Toward Improved Quality of Life
Thomas Jefferson was unequivocal: “Without health, there is no happiness. An attention to health, then, should take the place of every other object.” During the past two decades, the association of health and quality of life has been underscored by developments that not only have meant better health for individuals but also have positioned the United States on the doorstep of transformational change in notions of good health and how it is determined. It has become clear that health is not just a matter of biology and medical care, but of behavior, of environment, and of social conditions. Along with these insights have come important new opportunities and priorities.
The most basic measure of progress–vital statistics records of death rates for the nation’s prominent health threats–provides a first-order indication of the trends (see figure 1). Between 1980 and 2000, age-adjusted death rates for heart disease declined by 37 percent, cancer by 4 percent, stroke by 40 percent, and injuries by 26 percent. This is good news, and it is substantially attributable to progress in prevention.
In that same period, however, some conditions have become more prevalent, with the age-adjusted death rate from diabetes increasing by 39 percent, influenza and pneumonia by 8 percent, chronic lung disease by 49 percent, kidney disease by 21 percent, and septicemia by 88 percent. The death rate from Alzheimer’s disease rose from 1.1 deaths per 100,000 people in 1980 to 18 deaths per 100,000 people in 2000. HIV/AIDS, not even known as a condition until June 1981, leapt onto the list of the 10 leading causes of death, ranking eighth at its highest rate in 1995, and then, in the face of aggressive countermeasures, dropping by 70 percent in the past six years and falling off the list. Overall, life expectancy increased by 4 years for men and 2.5 years for women, reaching 74.1 years for men and 79.5 years for women in 2000.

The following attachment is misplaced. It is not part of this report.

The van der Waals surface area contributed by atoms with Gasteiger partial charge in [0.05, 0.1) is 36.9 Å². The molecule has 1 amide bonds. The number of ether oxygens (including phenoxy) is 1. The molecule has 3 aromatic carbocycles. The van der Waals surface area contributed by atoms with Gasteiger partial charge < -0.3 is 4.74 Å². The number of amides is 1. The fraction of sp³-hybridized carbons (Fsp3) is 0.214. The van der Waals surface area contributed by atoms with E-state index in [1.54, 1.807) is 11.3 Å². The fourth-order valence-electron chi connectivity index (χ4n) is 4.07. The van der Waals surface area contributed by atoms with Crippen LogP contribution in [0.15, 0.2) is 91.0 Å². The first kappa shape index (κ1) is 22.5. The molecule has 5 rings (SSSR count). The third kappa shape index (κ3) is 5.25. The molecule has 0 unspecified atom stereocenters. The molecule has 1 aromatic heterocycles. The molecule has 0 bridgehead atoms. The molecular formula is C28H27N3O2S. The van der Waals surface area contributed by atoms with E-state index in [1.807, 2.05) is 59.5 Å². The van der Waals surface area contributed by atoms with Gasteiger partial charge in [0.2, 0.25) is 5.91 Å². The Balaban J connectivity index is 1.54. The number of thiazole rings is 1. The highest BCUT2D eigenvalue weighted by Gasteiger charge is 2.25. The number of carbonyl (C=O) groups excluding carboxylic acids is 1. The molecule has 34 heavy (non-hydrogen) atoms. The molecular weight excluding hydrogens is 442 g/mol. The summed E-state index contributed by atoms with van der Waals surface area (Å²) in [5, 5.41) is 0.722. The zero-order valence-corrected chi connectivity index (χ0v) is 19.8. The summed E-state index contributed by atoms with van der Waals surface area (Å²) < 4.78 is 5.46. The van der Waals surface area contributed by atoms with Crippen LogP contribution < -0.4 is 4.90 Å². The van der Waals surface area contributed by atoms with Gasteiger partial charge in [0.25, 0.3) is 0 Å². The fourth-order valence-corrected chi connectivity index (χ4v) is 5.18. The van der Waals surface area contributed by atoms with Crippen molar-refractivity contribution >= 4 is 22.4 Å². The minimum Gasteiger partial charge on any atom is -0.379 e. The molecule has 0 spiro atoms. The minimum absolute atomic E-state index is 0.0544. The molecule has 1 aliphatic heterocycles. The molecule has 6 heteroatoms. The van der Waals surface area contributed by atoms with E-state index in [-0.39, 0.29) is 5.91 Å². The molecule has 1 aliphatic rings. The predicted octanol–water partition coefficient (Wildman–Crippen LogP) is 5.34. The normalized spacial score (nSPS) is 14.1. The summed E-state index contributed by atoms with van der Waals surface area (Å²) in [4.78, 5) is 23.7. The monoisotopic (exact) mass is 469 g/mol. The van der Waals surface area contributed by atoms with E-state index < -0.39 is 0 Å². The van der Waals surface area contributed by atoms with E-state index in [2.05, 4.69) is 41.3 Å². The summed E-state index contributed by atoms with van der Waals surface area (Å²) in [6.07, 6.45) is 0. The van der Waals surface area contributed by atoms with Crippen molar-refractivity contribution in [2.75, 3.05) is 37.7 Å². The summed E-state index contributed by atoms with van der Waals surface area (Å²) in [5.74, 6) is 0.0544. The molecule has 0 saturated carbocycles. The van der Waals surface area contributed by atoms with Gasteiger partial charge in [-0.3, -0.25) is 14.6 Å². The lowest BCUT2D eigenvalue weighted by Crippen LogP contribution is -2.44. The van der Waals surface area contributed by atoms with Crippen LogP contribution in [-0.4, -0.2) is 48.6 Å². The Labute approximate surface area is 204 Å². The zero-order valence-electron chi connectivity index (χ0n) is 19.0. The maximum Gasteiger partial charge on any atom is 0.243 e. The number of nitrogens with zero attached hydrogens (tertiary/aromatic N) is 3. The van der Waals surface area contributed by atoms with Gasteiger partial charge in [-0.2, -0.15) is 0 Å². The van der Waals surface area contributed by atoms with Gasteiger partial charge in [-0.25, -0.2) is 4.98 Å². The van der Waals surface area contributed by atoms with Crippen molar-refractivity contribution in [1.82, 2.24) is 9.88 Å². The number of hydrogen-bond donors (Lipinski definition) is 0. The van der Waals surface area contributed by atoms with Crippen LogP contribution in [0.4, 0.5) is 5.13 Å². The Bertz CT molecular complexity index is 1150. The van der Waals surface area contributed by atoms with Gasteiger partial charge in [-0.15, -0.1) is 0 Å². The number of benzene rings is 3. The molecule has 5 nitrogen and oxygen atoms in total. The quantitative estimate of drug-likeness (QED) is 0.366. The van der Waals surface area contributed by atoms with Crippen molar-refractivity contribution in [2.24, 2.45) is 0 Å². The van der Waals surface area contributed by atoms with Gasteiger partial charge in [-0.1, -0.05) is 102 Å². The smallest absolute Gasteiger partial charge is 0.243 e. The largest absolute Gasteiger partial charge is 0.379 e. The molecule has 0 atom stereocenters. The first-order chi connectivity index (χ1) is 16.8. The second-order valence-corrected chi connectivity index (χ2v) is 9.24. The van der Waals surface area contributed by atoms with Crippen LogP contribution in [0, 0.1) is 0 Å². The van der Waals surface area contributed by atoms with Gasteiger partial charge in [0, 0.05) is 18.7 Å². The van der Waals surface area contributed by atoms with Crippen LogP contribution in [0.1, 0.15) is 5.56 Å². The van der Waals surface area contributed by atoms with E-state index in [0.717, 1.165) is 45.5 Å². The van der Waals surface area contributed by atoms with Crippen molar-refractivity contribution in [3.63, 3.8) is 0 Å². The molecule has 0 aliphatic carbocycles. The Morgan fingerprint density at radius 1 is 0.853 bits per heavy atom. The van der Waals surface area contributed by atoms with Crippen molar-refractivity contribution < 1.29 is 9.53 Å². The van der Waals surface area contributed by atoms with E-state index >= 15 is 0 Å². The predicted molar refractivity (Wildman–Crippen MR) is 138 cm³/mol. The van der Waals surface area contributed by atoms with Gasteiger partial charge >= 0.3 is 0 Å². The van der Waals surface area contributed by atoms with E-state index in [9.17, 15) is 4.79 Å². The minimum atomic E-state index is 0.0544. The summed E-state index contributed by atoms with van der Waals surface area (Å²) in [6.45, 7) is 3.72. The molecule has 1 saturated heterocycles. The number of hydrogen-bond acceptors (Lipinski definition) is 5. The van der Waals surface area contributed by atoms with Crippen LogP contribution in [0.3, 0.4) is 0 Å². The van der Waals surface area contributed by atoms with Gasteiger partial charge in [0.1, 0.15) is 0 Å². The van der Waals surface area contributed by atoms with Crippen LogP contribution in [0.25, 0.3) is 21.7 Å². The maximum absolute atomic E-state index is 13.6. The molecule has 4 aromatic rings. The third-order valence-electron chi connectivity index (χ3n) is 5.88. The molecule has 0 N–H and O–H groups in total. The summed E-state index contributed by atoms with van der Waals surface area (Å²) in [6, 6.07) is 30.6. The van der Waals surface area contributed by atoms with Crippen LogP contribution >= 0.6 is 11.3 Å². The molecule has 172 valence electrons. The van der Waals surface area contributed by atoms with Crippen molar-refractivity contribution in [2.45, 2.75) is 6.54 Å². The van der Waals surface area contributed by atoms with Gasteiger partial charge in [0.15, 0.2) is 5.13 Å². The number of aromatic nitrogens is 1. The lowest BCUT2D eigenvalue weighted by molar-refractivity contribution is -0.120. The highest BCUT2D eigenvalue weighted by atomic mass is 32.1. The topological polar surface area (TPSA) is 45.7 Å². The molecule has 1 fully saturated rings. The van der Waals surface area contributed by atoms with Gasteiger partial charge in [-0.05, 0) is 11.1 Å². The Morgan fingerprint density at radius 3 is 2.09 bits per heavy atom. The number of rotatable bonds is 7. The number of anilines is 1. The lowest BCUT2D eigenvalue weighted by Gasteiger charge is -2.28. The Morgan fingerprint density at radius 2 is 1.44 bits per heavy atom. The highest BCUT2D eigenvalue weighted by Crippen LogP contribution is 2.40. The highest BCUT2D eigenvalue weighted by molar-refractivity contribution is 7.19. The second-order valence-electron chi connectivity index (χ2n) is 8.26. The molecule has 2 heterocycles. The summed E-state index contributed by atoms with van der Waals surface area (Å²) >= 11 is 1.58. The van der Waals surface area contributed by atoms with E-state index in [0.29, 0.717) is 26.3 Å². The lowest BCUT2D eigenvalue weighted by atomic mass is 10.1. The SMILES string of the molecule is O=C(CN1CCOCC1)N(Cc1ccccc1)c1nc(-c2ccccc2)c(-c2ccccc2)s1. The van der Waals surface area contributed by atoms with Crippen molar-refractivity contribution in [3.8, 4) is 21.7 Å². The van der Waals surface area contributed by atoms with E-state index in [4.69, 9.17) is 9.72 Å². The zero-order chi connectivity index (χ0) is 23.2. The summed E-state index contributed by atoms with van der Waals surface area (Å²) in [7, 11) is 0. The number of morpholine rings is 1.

As life expectancy increases and population ages, issues of quality of life have become ever more compelling. There is good news on this front as well. In 2000, the proportion of people over age 65 grew to 12.6 percent, up from 11.3 percent in 1980, and is expected to reach 20 percent by 2030. Yet, as the population ages, disability among older people is declining. Mortality dropped by about 1 percent per year among older people during the past two decades, and disability rates declined even more, by about 2 percent per year. The proportion of older people living in institutions declined to 4.2 percent in 1999 from 6.8 percent in 1982.